Monthly Archives: March 2014

Contract Law: Cancelling a contract without a termination clause

An agreement that is reduced to writing is preferred because it is easy to prove the express terms of the contract. However, a party who sues on a contract must prove its terms, which can become a challenge when the term in contention is a cancellation clause that is not in the contract. Two Supreme Court of Appeal (‘SCA’) cases are analysed to illustrate what the court considers when deciding on tacit termination clauses.

In Cecil Nurse vs. Bongile Nkola 2008 (1) ALL SA 428 (SCA) the court had to determine which suretyship agreement was binding on Mr Bongile Nkola (‘the respondent’)... Read More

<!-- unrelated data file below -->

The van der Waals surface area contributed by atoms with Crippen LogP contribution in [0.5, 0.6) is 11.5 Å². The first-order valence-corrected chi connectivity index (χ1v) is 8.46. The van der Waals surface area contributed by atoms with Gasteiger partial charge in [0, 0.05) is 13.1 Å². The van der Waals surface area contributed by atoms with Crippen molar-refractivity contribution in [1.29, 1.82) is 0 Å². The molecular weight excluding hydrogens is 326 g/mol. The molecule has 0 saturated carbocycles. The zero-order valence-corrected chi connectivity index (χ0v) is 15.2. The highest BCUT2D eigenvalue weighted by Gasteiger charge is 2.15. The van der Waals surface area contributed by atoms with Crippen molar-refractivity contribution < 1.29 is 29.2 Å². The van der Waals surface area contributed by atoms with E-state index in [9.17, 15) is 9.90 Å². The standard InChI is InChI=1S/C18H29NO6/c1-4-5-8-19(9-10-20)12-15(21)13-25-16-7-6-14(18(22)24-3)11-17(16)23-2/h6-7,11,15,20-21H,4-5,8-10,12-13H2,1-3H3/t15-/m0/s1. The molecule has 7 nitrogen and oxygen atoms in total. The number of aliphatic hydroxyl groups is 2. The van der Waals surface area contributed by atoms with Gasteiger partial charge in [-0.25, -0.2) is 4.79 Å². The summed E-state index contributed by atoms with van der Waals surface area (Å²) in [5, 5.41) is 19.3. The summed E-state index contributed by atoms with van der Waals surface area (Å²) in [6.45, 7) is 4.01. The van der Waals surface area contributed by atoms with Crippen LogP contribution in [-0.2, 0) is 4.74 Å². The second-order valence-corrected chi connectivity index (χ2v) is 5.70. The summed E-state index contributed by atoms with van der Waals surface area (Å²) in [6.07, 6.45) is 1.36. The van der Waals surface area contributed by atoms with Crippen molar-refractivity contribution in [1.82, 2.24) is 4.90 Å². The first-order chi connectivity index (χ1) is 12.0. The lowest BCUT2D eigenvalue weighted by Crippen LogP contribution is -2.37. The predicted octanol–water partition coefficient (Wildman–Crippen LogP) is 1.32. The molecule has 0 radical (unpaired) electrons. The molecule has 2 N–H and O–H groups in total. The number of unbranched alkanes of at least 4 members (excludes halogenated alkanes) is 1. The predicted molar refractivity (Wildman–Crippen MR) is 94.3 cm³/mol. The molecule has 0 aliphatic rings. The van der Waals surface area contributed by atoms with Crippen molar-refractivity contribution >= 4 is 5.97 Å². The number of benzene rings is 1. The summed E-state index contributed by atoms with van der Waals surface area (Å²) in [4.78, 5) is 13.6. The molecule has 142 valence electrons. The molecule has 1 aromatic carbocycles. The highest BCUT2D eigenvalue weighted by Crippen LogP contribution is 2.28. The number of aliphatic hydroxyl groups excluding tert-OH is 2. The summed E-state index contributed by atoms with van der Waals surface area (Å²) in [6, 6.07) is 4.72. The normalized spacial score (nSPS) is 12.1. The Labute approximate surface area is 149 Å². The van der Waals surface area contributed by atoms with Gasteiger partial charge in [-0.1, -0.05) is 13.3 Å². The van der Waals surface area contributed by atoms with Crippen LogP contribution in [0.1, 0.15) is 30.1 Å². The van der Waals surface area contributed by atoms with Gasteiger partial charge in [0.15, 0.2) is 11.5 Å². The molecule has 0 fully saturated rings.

Contract Law: Waiver of a right to cancel: Sewpersadh v Dookie [2008] 1 All SA 286 (D)

A sale agreement had been entered into in regards to the purchase of a property. The material terms of the agreement were that the purchase of price would be paid via installments over a 24 month period. The respondent then breached the terms of agreement when he failed to pay the full purchase price. In light of such failure to pay, the applicant sent a letter to the respondent demanding compliance within seven days.

The applicant asked the court for the ejectment of the respondent from the immovable property on the ground that the agreement of sale had been cancelled... Read More



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